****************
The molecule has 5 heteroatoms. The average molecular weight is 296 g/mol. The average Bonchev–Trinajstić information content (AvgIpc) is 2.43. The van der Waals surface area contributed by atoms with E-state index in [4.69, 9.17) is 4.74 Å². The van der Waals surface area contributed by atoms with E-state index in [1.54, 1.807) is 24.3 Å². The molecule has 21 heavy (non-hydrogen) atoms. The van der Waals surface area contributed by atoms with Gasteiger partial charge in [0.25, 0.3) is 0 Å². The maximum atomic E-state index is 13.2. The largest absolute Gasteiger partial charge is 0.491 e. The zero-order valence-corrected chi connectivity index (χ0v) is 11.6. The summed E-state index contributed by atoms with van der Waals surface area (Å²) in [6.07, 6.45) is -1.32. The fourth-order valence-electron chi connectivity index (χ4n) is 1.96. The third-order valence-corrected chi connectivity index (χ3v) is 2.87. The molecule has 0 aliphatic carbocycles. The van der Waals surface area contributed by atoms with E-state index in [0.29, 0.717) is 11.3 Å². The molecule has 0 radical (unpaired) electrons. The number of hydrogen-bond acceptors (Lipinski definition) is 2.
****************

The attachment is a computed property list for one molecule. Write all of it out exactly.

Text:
The molecule has 5 heteroatoms. The average molecular weight is 296 g/mol. The average Bonchev–Trinajstić information content (AvgIpc) is 2.43. The van der Waals surface area contributed by atoms with E-state index in [4.69, 9.17) is 4.74 Å². The van der Waals surface area contributed by atoms with E-state index in [1.54, 1.807) is 24.3 Å². The molecule has 21 heavy (non-hydrogen) atoms. The van der Waals surface area contributed by atoms with Gasteiger partial charge in [0.25, 0.3) is 0 Å². The maximum atomic E-state index is 13.2. The largest absolute Gasteiger partial charge is 0.491 e. The zero-order valence-corrected chi connectivity index (χ0v) is 11.6. The summed E-state index contributed by atoms with van der Waals surface area (Å²) in [6.07, 6.45) is -1.32. The fourth-order valence-electron chi connectivity index (χ4n) is 1.96. The third-order valence-corrected chi connectivity index (χ3v) is 2.87. The molecule has 0 aliphatic carbocycles. The van der Waals surface area contributed by atoms with E-state index in [0.29, 0.717) is 11.3 Å². The molecule has 0 radical (unpaired) electrons. The number of hydrogen-bond acceptors (Lipinski definition) is 2.